Experts say that Unecessary Medical Tests and Antibiotics are Harmful to our Health
Nov 30, 2015 11:00 PM EST | By Pao Uychiat
When we feel sick and go to have a medical check-up, doctors would usually recommend medicals tests in order to know exactly why we are sick. As soon as the results are out, they determine whether we need just ordinary medicine or antibiotics. However an article in Israel Nation News said that some medical experts actually said that medical tests and antibiotics aren't always the best way to treat our illness.
Dr. Moriah Ellen, who works as a senior lecturer at Machon Lev in Jerusalem, said that most people are used to having more and we think its better. Like more memory for the new cell phone, or more tests and screenings as requested by the doctors.
However, she added that more medical tests and antibiotics aren't always the best way; it can in fact be harmful for us sometimes. She explained that for the last five years, many healthy systems all over the world tried to address this concern of unnecessary treatments and procedures. The reason behind this is because too much resource is being used up. She teamed up with two major universities, McMaster University and the University of Toronto and became an investigator and an assistant professor as well.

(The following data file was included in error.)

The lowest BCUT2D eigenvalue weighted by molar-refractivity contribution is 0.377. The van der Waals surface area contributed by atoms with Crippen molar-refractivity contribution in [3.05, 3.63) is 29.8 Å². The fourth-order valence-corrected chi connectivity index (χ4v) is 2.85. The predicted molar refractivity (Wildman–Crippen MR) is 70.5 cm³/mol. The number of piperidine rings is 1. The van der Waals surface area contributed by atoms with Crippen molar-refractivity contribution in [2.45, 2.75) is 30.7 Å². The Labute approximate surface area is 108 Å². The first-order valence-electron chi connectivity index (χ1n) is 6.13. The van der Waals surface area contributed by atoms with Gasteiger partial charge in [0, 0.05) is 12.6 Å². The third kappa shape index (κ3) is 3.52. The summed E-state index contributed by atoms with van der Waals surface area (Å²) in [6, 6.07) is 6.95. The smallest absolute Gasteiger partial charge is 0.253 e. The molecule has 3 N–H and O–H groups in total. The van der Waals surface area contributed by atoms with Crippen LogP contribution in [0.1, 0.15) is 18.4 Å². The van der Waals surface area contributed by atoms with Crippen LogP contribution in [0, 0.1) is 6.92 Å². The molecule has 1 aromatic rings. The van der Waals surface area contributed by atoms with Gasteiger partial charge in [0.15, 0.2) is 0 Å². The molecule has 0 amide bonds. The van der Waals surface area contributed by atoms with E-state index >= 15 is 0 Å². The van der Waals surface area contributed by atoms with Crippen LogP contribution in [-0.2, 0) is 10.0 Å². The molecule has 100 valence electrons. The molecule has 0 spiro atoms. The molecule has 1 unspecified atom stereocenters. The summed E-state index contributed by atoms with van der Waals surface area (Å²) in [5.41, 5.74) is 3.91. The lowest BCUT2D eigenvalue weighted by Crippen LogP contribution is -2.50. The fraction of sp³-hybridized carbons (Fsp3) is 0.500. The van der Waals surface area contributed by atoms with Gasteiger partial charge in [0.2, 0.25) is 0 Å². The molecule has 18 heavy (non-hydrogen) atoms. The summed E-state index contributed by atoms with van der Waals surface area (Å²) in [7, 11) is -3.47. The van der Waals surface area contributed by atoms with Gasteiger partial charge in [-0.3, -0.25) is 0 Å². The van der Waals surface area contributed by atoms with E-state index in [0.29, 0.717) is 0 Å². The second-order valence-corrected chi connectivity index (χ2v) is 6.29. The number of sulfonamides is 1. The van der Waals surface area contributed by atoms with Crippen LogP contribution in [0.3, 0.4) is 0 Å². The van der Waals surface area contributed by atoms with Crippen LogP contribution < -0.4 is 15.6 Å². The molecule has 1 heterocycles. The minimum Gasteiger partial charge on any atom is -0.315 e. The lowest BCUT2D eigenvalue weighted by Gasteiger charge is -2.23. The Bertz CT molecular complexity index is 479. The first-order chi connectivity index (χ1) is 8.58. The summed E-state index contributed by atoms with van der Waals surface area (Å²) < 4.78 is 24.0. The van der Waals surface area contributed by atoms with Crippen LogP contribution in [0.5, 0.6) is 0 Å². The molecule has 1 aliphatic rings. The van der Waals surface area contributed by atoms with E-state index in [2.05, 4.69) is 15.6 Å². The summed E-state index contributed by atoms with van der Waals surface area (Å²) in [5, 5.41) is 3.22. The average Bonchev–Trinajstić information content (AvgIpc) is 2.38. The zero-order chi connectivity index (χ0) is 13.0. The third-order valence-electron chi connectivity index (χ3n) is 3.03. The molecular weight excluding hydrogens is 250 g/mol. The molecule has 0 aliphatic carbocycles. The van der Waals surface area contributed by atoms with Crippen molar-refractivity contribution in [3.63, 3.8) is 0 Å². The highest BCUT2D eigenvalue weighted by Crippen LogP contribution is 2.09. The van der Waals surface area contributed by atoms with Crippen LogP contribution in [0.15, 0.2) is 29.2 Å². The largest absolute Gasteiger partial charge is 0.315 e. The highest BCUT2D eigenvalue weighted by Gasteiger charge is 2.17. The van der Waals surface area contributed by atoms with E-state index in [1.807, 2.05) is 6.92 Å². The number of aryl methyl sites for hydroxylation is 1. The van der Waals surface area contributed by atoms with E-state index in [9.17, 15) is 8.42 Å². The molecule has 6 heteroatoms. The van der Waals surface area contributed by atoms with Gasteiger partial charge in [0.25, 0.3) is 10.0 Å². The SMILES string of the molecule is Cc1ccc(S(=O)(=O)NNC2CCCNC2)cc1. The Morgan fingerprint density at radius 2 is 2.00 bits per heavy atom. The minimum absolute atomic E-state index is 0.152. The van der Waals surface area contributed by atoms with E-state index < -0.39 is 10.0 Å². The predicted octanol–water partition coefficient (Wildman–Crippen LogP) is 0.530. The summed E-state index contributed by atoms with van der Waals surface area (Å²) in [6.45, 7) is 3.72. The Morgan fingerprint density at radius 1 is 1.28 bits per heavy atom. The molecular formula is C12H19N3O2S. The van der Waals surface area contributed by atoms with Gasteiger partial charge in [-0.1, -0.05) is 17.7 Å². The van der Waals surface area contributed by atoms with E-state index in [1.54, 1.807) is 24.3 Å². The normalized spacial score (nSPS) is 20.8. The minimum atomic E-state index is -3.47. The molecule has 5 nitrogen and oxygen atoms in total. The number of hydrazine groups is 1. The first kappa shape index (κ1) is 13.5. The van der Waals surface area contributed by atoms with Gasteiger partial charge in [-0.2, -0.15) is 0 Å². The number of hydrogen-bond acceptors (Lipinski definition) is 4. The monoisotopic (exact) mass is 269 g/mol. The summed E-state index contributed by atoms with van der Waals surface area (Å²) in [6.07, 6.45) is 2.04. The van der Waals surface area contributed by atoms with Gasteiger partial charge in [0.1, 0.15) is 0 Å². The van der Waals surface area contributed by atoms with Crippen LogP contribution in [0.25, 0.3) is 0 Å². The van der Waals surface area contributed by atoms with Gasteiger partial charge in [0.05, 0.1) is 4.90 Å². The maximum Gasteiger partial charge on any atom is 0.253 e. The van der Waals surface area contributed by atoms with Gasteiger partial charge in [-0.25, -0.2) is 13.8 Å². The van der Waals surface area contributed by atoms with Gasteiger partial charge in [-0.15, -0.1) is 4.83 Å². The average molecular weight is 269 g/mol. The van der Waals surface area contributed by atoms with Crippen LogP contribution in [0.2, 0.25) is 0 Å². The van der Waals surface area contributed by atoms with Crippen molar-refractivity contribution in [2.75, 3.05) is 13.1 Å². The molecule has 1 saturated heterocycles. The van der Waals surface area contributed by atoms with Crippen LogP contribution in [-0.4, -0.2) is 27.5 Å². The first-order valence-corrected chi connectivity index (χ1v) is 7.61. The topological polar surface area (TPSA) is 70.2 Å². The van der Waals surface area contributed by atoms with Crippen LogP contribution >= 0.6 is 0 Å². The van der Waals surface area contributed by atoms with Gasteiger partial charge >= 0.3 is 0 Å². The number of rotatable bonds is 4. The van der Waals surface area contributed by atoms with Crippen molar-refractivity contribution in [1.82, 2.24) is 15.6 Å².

The overuse of health care services can result to serious harm and have a low quality of health care for the patient. For instance, it was observed that there is an overuse of tranquilizing drugs that has been documented among adults. Despite the studies showing the high risks connected to it if used for a long time, many are still recommending it. This is observed in the patients' perspective. However, on a physician level, as early as their medical school days, they are already taught to use every medical test that they can in order to be thorough and to get exact results regarding a patient's ailment.
But patients have the ability to make a change in the system and take more control of their own health. "Addressing the overuse of health services that provide no added benefit, may cause harm, or are low-value, can result in improvements in patient safety, appropriateness and quality of care, as well as and reduced waste in the health system," Ellen emphasized. "We need to think more in line with 'less is more'."